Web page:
Kant – separation of reason and experience


Kant

I’m slowly working through some PhD related work (the post on the paper I’m reading will come out later today) and that brought me across the following description of an argument of Kant’s from the wikipedia page on Kant

Kant argues, however, that using reason without applying it to experience will only lead to illusions, while experience will be purely subjective without first being subsumed under pure reason.

I haven’t time to follow up on this or to go to the original source, so the following may suffer from that. However, I find that I interpret this as being very conncted to what I’m currently doing and writing about.

Separation of expert analysis/design and lived experience

My understanding is that Kant was arguing against both the empirical and the rational view of the world/philosophy. To some extent (possibly doubtful in its validity) I see a connection here with some of the problems I’ve been writing about.

The rational world, in my thinking, can be ascribed to aspects of the “expert designer” approach. An expert/consultant/designer in information technology, curriculum, organisational structure applies a range of theories and rules of thumb to design a solution. Such an expert has varying but only small amounts of experience with what actually goes on in the context.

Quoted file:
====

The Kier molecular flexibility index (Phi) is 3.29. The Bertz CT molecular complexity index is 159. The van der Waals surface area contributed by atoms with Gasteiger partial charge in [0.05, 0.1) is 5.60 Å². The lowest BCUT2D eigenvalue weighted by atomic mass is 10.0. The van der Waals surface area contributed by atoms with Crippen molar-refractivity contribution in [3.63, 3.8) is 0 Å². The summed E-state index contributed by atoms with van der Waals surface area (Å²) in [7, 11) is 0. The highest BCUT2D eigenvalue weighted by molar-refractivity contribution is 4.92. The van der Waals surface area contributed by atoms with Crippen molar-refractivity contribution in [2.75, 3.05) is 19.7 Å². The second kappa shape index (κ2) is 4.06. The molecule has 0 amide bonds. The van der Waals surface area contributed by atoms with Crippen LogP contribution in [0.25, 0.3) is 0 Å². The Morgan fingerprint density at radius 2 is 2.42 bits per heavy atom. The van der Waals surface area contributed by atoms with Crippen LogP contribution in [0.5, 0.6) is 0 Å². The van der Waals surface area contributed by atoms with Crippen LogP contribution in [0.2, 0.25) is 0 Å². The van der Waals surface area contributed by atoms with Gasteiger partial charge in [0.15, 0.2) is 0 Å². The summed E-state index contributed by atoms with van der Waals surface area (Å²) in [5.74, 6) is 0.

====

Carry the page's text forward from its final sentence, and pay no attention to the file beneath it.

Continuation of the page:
For example, a curriculum designer doesn’t really know what goes on in a course. What the students experience, what the staff say and do etc. What knowledge they do have is based on less than perfect methods such as observation, evaluation results and self-reporting of the students and staff.

The lack of understanding of the lived experience limits what they can see and do. They generally aren’t aware of, or abstract away, the complexities of connections between elements within such a system (should point out that I’m talking primilary about design that happens within human organisations).

As a result of this lack, any solution is likely to be less than perfect.

On the other hand, the academic who is teaching the course (typically) has a large amount of lived experience. A deep understanding of what happens in the course. However, it will be somewhat limited by their patterns and what they are trained to see. In addition, (typically) they will also have no understanding of the various theories and rules of thumb that can help understand what happens and design new interventions.

So as the Wikipedia author ascribes to Kant. Solutions developed purely by an expert designer, without experience, will lead to illusion. While a solution based solely on experience will be purely subjective.

There needs to be a strong and appropriate mix of reason and experience. The right mix of practice and theory.

Implications for information technology

I wonder what this perspective would say about information technology development projects that develop entire systems divorced from experience/reality until they are completed and ready to be put into place?

Implications for the PLE project

For the PLEs@CQUni project this implies that the research project, in order to encourage use of PLE related concepts within learning and teaching, needs to be informed by both theory and experience.

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